Yang Family Tai Chi Chuan Curriculum @ Internal Arts Institute
Tai Chi and Qigong Classes taught in Stuart, Florida
Sifu Dimitri is one of a rare, select group of practitioners sanctioned to teach the following Yeung (Yang) family forms and Qigong as taught by Master Vincent Chu and Grandmaster Gin Soon Chu, one of the disciples of Grandmaster Yang Sau-Chung, firstborn and heir of the legendary Yang Cheng-Fu. In-person classes are available in private or group lessons. Apply here.
Solo Tai Chi Chuan Forms: Small Frame, Medium Frame, Large Frame
The solo form is distinctive to Chinese martial arts. Generally, a form can be done alone, with a partner, or with one (or more) weapons on hand. Each movement is created and executed based on the martial art's offensive and defensive meanings. The development of a solo form is the result of many generations of practice and training experiences. A good solo form has many effective martial art techniques, applications, and variations as well as tactics. Therefore, it is kept secret and not revealed to the public. There are some solo postures where the emphasis is on strong and powerful techniques, and there are others emphasized on soft and yielding techniques. Dimitri teaches several versions of the solo form; the 108 Long Form, The Large Frame, and the Medium Frame.
Returning Tai Chi
For the last several years, Master Vincent Chu has been working with Master Ou to create a new form known as "Pangu Tai Chi," also known as "Returning Tai Chi Chuan." Returning Tai Chi focuses on martial arts fundamentals such as agility, balance, coordination, and opening the body's joints by stretching the ligaments, tendons, and muscle groups. This new form has two additional unique features.
First, Pangu Tai Chi harnesses the qi of the universe in order for it to improve the body's physiological condition, including the immune system; and, second, contains an emphasis on exercising the lower body while not neglecting the upper torso to improve blood circulation, thus making it easier for the blood to return to the heart.
Pangu Tai Chi exercises both sides of the body equally and can be performed in a very limited space. The form is divided into three parts, each about 7-8 minutes in length, and can be modified to beginner, intermediate, and advanced levels.
The basis of Push Hands exercises is the Solo Form. Push Hands exercises are the next step from the Solo Form. The two are interrelated. One should apply the experiences in Push Hands exercises to the Solo Form and vice versa so one's Tai Chi Chuan will improve. When we practice only the Solo Form, not the Push Hands exercises, the chi which gathers in the practice of the Solo Form will not clear inside the body. If someone practices only Push Hand exercises and not the Solo Form, the chi will not significantly increase. In Yang Family Tai Chi Chuan, the emphasis of the Push Hands exercises is on the techniques of sticking, adhering, following and connecting, giving up oneself and following the opponent, borrowing power from the opponent. In this exercise, we intend to direct the chi so it can develop ward off power.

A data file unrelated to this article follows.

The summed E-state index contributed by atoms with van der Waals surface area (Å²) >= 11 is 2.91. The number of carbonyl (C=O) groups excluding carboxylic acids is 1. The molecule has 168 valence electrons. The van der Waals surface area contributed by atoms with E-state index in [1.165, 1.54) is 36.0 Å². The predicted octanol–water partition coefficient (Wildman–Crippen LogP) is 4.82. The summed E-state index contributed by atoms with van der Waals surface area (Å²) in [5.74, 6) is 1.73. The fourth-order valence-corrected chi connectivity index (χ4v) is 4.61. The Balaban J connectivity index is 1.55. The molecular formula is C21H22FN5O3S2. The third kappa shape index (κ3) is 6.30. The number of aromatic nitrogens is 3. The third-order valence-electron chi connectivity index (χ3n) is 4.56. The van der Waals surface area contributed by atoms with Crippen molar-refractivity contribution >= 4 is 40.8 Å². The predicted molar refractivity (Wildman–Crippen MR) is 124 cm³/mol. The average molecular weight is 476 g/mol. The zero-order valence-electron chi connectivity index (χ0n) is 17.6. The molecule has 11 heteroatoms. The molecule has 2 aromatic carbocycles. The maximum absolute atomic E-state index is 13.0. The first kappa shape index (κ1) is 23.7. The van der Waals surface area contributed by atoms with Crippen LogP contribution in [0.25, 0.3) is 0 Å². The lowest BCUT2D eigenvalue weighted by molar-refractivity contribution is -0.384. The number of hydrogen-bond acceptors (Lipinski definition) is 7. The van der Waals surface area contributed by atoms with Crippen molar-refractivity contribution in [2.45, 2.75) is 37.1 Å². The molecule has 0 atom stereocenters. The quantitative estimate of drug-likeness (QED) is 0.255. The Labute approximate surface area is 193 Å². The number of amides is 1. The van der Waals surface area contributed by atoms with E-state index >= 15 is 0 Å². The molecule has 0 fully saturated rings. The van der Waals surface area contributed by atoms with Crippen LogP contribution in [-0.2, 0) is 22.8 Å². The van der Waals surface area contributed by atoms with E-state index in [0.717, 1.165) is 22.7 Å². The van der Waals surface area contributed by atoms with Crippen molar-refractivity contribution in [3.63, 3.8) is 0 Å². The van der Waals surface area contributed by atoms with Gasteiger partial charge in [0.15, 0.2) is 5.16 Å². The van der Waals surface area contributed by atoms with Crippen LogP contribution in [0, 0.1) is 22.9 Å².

Dynamic Push Hands
Push hands is a method employed by two people to work on various concepts and principles from martial arts to better oneself and develop skill for combat. Therefore, it is a training method to bridge the gap between bare hands form and free sparring. In Tai Chi Chuan there are several push hands exercises for practitioners to work on to improve the coordination, mobilization, understanding and application of the 13 principles or techniques (ward off, rollback, press, push, split, pull down, elbow strike, shoulder strike, look to the left, look to the right, advance step, retreat step, and center equilibrium) in confrontation situations.
The four corners and four directions is an exercise developed to practice all eight hand techniques together in coordination with the foot movements.
The staff is the original long weapon for all long weapons among Chinese martial art weaponry. One can trace its origin back to pre-historical times when people used tree branches or trees to defend against beasts and for hunting. In the last several decades, experienced Tai Chi Chuan practitioners have begun choreographed staff form based on their experiences. Staff is a weapon shorter than a spear and longer than a sword and broadsword.
Sword Form: Yang Family Style Tai Chi Chuan
For its gracefulness in motion, Tai Chi Sword is one of the most popular weapons in the Tai Chi Chuan System. It follows the same principles and concepts as Tai Chi Chuan's solo form. Although it is similar in many ways, there are obvious differences between Tai Chi Sword and Tai Chi Chuan's solo form. People often describe the sword technique and characteristics as "Flying phoenix or swimming dragon," "sword and body in one unity," and say that "sword is based on nimbleness and flexibility, not on power."
Broad Sword - also known as Knife
Tai Chi Broadsword is one of the short weapons in the Tai Chi Chuan system. It shares the same concepts and principles as Tai Chi Chuan in practice. Tai Chi Chuan practice emphasizes the concepts of slowness, lightness, relaxation, and calm. The use of intent and not physical force. The sinking of chi down to the dantien, concentration, and the harmonization of the internal and external.